Thursday's ceremony in the capital Naypyidaw saw 850 kilograms of seized contraband set ablaze, including elephant ivory, tiger bone and skin, antelope antlers and pangolin scales.

"Rare wildlife including Myanmar's elephants, tigers, bears and pangolins are the natural heritage of our country," Nyi Nyi Kyaw, director general of the Forest Department, said in a statement.

He noted an alarming increase in elephant poaching by gangs who have moved from southern Myanmar into the northern and western regions of Rakhine -- a migratory path for wild elephants to Bangladesh.

The Forest Department would "take action" and confiscate their weapons whenever possible, he added, saying new forensic kits to identify fingerprints from seized ivory would help the crackdown.

Myanmar faces an uphill battle against poachers who rake in cash from its long unregulated wildlife trade, a business which thrives in the lawless eastern periphery and border regions.

Sapai Min of WWF Myanmar said the government is making "good progress in the struggle against wildlife crime", and pointed to the increase of rangers patrolling poaching hotspots.

But critics say the government has shown a lack of political will to tackle a sophisticated network of criminals who are thought to be armed and funded by powerful "kingpins" in China.

Edwin Wiek of Wildlife Friends Foundation in Thailand said the burning ceremony was timed to coincide with a Convention on International Trade in Endangered Species (CITES) meeting in Russia.

"More important for me is the people involved with the confiscation of the $1.3 million (of wildlife parts) -- who were these people, have they been found guilty or fined or given jail terms?" he said.

"If that is the case, then that would show a real change of policy."

Myanmar is a signatory to CITES, which means that hunting wildlife is illegal in the country.

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‘Terror being waged on wildlife', leaders warn

National and conservation leaders say the annihilation of nature is a dangerous ‘blight on humanity’, ahead of major summit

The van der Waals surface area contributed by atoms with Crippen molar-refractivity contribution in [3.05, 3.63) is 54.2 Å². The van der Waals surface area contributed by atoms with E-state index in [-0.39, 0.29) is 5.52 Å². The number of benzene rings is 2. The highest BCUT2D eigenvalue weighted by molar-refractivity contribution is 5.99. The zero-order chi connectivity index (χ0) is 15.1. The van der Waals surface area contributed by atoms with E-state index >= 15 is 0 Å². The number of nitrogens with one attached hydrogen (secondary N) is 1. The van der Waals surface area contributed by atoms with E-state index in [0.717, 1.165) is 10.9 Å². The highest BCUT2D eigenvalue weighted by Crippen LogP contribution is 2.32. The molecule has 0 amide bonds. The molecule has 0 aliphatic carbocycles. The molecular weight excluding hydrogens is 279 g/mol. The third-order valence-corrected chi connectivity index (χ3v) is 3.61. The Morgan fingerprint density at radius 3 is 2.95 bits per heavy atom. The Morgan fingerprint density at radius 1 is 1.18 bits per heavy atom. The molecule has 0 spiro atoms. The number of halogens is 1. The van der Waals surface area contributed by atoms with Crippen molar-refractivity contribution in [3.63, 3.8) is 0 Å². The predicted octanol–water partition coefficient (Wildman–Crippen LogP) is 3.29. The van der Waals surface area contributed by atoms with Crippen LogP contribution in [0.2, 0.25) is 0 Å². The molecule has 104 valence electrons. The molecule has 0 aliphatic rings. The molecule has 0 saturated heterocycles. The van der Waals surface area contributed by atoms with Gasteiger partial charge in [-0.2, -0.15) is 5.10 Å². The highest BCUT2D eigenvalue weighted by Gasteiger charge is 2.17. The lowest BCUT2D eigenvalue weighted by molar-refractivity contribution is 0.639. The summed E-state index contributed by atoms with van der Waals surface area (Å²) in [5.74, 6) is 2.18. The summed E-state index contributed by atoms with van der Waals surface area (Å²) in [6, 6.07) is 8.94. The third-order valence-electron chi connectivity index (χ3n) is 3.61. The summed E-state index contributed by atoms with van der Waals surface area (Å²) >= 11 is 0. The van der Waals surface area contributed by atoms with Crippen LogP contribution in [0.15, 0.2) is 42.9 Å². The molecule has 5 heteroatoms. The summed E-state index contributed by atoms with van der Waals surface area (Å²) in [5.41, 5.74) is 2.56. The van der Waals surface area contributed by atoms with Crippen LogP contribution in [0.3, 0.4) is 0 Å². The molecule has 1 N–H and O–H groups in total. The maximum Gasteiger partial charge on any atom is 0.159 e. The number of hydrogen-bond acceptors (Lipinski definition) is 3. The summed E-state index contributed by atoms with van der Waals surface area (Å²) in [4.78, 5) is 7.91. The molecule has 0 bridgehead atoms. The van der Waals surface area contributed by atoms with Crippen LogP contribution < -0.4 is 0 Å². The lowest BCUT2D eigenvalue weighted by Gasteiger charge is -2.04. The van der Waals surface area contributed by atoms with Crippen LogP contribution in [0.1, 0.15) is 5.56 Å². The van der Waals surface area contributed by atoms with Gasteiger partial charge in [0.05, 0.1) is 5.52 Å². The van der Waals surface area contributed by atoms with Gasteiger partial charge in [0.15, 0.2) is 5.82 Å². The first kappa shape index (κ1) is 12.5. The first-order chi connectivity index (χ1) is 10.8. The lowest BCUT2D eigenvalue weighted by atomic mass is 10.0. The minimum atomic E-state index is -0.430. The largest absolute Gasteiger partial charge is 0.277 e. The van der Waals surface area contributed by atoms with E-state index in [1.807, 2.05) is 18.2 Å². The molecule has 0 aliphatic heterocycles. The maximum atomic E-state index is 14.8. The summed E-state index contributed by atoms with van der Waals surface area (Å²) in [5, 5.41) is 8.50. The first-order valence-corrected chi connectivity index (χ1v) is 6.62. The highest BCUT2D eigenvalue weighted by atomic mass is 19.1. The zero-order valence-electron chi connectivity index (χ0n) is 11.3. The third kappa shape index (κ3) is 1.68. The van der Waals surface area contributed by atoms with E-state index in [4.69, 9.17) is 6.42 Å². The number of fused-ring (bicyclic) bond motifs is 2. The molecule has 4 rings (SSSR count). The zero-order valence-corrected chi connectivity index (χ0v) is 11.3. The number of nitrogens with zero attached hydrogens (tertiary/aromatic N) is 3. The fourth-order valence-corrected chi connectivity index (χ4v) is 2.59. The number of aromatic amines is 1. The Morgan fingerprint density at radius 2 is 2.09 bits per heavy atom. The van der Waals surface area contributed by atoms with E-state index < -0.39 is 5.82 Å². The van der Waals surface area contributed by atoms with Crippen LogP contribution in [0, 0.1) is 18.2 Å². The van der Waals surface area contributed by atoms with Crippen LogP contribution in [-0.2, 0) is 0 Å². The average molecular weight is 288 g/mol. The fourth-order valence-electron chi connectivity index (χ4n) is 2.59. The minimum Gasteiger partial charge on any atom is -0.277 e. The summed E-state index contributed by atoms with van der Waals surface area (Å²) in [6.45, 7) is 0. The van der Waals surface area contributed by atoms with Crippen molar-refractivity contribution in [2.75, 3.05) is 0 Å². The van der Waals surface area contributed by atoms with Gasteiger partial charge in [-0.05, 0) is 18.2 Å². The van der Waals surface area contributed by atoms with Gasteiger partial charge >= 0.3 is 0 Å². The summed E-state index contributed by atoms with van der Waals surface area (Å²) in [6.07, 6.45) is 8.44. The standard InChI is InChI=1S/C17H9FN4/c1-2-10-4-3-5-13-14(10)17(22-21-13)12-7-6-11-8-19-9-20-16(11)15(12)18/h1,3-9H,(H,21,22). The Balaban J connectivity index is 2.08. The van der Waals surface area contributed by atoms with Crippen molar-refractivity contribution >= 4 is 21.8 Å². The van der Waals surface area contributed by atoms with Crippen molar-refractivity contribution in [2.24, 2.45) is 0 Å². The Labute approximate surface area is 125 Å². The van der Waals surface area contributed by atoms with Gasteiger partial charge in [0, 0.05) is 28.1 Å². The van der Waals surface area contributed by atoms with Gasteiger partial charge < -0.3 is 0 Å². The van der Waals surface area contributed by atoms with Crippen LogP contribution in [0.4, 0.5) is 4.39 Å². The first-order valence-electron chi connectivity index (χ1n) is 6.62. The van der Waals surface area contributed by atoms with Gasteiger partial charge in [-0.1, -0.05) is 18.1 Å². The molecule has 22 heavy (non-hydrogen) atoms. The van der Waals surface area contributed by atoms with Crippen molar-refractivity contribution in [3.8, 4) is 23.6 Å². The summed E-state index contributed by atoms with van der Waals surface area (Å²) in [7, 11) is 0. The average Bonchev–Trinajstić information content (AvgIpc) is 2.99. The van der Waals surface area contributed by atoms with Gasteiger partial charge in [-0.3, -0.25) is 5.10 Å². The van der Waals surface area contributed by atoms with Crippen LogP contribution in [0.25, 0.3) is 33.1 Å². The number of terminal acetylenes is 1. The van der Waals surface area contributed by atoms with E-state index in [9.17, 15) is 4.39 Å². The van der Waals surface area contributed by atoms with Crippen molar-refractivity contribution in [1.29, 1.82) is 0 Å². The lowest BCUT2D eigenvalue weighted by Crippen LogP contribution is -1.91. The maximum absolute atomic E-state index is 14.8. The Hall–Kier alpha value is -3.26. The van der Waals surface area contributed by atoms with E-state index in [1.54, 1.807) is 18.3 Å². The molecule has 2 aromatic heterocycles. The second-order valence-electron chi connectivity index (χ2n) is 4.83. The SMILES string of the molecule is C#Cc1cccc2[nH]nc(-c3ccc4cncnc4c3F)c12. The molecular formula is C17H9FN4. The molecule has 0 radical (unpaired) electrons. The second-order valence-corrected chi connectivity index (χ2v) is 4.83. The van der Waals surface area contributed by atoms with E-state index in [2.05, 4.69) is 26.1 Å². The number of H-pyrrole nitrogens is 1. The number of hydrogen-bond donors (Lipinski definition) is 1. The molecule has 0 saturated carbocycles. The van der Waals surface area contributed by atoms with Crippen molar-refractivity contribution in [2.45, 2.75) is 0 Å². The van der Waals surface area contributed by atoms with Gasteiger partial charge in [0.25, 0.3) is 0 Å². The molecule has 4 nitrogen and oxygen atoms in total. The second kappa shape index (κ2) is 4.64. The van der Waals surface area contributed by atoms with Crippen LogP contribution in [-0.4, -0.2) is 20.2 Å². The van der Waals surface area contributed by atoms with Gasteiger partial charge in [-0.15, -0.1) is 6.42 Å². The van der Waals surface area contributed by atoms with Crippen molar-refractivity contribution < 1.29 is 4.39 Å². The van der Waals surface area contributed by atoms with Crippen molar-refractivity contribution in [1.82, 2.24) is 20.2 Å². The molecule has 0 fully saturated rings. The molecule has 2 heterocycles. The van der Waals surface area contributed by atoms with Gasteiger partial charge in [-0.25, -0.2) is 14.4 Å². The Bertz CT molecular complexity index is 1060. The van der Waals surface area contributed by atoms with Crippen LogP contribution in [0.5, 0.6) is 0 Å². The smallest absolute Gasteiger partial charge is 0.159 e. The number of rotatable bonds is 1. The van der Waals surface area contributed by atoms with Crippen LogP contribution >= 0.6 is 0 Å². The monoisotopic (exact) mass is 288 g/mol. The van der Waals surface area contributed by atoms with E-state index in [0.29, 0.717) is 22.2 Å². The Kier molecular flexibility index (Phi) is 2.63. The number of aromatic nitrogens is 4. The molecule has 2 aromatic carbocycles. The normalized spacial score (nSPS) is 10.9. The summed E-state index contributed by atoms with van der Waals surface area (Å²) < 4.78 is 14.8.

Damian Carrington The Guardian 4 Oct 18;

Humanity is waging a war of terror on wildlife across the globe, according to the head of a world-leading research institute who was previously a counter-terrorism expert for the UK government.

Dominic Jermey, director general of the Zoological Society of London (ZSL), also spent years in Afghanistan supporting the fight against terror, until leaving his post of UK ambassador in 2017. “Coming to ZSL, I have a front-row seat on a different kind of war: the war on wildlife,” he said in an article for the Guardian. “[It is] a war with catastrophic impacts on people and animals.”

“While war and terror atrocities make daily headlines, the horrors being waged on wildlife slide under the radar,” said Jermey, ahead of a global summit on tackling the illegal wildlife trade in London in October.

Other leaders are urging rapid action, with Gabon’s president, Ali Bongo, calling the crisis “a blight on humanity” and UK environment secretary Michael Gove saying the “massive global problem” needs the same scale of international response being taken to fight climate change.

Illegal hunting and the destruction of wild habitat has resulted in the start of what many scientists consider the sixth mass extinction of life to occur in the Earth’s four-billion-year history. Over 80% of all mammals and half of plants are thought to have been lost since the rise of human civilisation.